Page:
Overall approach to assessing compensation
In addressing the connection between the two main elements of the Claim Group's claim for compensation (economic and non-economic loss), the High Court said (footnotes excluded):
'Objective economic value'
In applying the first stage of this 'bifurcated' approach, the High Court observed that:
The High Court commented further on the application of the 'Spencer' test, as follows:
The statements suggest that the High Court considers that an 'adapted Spencer' test of value is relevant when considering the value of intangible personal and cultural rights, which are plainly difficult to value. If this is correct, then this approach could also apply in cases involving the extinguishment of other personal rights such as privacy, beliefs and personal preferences.
On the question of the value of the subject land, at both first instance and on appeal to the Full Court, the 'economic' value of the subject land adopted by the Court was $640,500. That was the value that had been derived by an expert land valuer, 'Mr RC', called on behalf of the Commonwealth.
Before the High Court, the parties were agreed that Mr RC's valuations should form the basis of the assessment of compensation for all of the relevant land except one lot, lot 16. For that lot, the Northern Territory urged the High Court to adopt the (lower) valuation provided by its expert land valuer, 'Mr WW'. Mr WW had arrived at his valuation for lot 16 after considering an alternative methodology for valuing native title rights and interests proposed by another expert witness, 'Mr WL'.
Mr WL's thesis was that, in the absence of a relevant market or comparable sales data, the fair value of the Claim Group's native title rights and interests was to be determined by reference to an appropriate comparator. Because the freehold value of land increases with the availability of services and surrounding infrastructure, whereas the Claim Group's enjoyment of their native title rights and interests did not, Mr WL's opinion was that the appropriate comparator was freehold market value stripped of so much of that value as reflected the availability of services and infrastructure.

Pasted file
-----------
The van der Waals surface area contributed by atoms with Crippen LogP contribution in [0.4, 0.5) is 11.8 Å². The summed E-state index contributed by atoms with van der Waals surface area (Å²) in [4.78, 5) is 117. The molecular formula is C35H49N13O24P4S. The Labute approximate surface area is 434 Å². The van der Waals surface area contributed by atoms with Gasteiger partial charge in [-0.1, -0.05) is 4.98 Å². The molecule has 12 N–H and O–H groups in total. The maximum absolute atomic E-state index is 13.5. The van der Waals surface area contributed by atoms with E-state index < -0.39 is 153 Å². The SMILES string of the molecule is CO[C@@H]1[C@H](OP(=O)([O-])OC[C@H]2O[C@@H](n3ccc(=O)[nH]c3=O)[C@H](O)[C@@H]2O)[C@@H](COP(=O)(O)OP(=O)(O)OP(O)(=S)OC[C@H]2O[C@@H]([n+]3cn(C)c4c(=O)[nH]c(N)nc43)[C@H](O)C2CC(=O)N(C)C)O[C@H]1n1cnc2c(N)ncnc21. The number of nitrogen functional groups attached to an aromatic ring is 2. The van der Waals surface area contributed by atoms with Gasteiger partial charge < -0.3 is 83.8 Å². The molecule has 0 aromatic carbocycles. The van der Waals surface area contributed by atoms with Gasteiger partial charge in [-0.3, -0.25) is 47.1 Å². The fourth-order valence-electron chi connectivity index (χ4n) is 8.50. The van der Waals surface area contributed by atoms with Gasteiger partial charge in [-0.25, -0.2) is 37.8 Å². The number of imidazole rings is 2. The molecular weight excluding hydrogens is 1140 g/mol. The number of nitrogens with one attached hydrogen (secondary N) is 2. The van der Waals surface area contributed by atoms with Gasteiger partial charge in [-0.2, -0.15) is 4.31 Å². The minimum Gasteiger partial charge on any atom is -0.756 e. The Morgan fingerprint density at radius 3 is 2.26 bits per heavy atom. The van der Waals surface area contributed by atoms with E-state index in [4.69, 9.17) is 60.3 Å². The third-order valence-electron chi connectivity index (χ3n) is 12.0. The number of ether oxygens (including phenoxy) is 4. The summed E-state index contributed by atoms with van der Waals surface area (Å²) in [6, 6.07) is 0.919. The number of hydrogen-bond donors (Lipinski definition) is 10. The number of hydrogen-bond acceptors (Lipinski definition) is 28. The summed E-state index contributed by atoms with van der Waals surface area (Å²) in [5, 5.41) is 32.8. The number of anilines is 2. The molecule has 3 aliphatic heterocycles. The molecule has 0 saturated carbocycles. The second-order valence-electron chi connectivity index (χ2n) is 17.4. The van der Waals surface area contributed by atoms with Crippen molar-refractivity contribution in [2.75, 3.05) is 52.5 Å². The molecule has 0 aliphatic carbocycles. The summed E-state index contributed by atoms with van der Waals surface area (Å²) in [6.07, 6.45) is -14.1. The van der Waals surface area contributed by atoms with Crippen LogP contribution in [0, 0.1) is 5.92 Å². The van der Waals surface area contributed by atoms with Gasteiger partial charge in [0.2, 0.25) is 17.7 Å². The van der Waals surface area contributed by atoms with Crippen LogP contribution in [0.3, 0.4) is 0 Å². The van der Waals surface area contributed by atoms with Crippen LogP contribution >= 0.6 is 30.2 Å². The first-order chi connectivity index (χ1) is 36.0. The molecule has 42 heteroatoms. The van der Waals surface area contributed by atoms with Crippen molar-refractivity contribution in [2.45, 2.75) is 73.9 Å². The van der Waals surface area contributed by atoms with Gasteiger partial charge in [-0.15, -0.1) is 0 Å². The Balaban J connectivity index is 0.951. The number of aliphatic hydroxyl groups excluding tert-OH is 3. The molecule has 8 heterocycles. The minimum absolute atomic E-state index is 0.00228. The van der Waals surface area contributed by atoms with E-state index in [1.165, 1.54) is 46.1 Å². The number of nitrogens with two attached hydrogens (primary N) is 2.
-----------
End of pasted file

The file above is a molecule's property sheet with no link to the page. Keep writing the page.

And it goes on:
According to Mr WL, that figure could be gleaned by taking the market value of a large nearby rural block without road access, power or water, yielding what Mr WL termed a 'usage value', and then adding an uplift or 'negotiation value', which Mr WL postulated could be derived by splitting the difference between the market value of the land (which included the value of the availability of services and infrastructure) and the usage value of the native title rights and interests calculated using his approach. This, according to Mr WL, was an approach described as consistent with the "principles of behavioural economics and game theory, economic experience and notions of fair dealing".
The High Court rejected this approach, stating:
In any case, the High Court said:
Ultimately, after considering the limited nature of the Claim Group's residual native title rights, the High Court concluded that the appropriate amount of the Claim Group's economic loss was derived by applying a deduction of 50% to the freehold value of $640,500.
Interest on economic loss
The High Court summarised the issue it was considering as follows:
After an extensive review of the authorities, the High Court concluded that the Claim Group had no entitlement at law to compound interest. Since no party had argued for rates of simple interest which differed to the Practice Note rates, the High Court confirmed the applicability of those rates (albeit on the reduced amount of economic loss).
The High Court also considered the Commonwealth's argument that interest should have been awarded 'on compensation' rather than 'as part of compensation'. Having considered the statutory context of the claim, the High Court agreed.
Non-economic (or 'cultural') loss
The High Court described this element of the claim as follows:
After disposing of a variety of arguments relating to the process adopted by the trial judge (and finding no error), the High Court addressed the question of whether the outcome produced reflected 'manifest error'. In that respect, the High Court said:
1 This was a reference to the commonly accepted definition of market value in Spencer (1907) 5 CLR 418 at 432, 440-441.
The content of this article is intended to provide a general guide to the subject matter. Specialist advice should be sought about your specific circumstances.